More patients who have hospital and GP appointments will be asked to wait in their car until they are ready to be seen as part of a radical shift in the way care is delivered due to the coronavirus crisis.
Hospitals and family doctors are hoping to ramp up treatments for non-Covid patients in the coming weeks, amid concern about a backlog of waiting lists and a reluctance among the public to seek emergency treatment.
Dublin GP Dr John O'Brien, who has been seconded by the HSE to oversee primary care during the crisis, said it was "easier to slam the brakes" - where appointments were deferred over the last two months - than to take them off.
"You do not want to expose anyone to unnecessary risk of getting the virus.
"There will be more virtual consultations where the patient is contacted by phone or online," he said.
"If they need to see the doctor, a good deal of information would already have been gathered if they need to come to surgery - the time they are physically present would be minimised."
He said GPs who operated out of modest premises would be hardest hit by implementing physical distancing in the waiting room, and patients would be nervous about sharing space with others.
"Patients who have come by car could be asked to stay in the car until the GP is ready to see them. But not every patient has a car," he added.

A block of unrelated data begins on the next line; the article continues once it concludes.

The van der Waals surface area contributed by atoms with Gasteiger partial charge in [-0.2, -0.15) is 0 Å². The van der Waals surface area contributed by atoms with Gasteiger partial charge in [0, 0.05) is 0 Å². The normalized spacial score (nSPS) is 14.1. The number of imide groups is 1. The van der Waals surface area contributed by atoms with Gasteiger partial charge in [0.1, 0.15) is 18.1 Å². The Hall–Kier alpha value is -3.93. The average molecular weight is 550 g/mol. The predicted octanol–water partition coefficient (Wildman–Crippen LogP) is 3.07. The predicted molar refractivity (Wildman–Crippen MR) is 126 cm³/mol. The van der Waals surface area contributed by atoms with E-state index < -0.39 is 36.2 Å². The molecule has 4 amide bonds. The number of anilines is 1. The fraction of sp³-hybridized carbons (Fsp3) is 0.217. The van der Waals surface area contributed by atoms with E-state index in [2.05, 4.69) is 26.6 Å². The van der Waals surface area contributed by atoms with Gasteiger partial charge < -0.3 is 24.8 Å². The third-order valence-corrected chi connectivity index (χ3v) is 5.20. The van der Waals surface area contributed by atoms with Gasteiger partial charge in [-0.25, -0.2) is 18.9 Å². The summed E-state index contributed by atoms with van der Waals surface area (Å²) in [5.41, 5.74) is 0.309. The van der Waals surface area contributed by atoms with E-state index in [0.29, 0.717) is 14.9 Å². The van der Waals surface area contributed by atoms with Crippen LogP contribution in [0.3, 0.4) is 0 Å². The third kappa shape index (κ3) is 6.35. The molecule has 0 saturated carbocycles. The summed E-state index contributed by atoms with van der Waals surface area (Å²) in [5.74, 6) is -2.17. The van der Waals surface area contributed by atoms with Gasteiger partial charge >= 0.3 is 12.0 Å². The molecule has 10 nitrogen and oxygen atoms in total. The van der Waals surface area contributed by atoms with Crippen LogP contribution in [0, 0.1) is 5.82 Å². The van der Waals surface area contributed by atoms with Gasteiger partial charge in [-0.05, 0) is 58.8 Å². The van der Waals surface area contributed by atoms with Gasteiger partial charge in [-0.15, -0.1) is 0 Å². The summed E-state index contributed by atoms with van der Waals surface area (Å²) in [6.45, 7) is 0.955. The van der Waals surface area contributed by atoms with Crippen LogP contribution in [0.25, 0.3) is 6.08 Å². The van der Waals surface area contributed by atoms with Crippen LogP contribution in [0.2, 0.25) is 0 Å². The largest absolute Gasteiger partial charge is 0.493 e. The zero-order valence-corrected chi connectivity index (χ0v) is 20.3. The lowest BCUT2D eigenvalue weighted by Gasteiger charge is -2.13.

"We have to proceed with new ways of working. It will slow things down. There is no simple one size fits all."
He emphasised the important message to patients was that GPs were open for business and they should not hesitate to make an appointment if they had any concern.
Dr Niall Sheehy, a radiologist in St James's Hospital in Dublin, said the area of radiology, involving scans and diagnostics, had taken a huge hit in capacity because so much equipment such as CT scanners had been given to the Covid-19 section of care.
"It takes it out of circulation for everybody else," he said.
"Patients are not able to be brought in at the same density as before."
The capacity to do outpatient work has diminished significantly. He added: "The challenge from a radiology point of view as we move on is will we get the capacity back."
He said in the future, due to the Covid-19 restrictions, it would not be possible to scan at the same rate as before.
"If you had a throughput of five patients per hour, you might have three patients per hour," said Dr O'Brien.
He said that down the line the way the hospital system was designed was not suitable for physical distancing.
"Waiting rooms can be tiny," he added.
While other areas of patient care can use telemedicine, that is not possible in radiology because the patient must be physically present.
Dr Stephen Frohlich, who manages a large practice of intensive care consultants and anaesthetists in the Beacon Hospital, said the average occupancy of private hospitals, which have been temporarily taken over by the HSE, was at less than 20pc.
Private practice doctors will work as public consultants under a HSE contract but they needed their expenses for consulting rooms and staff reimbursed, he added.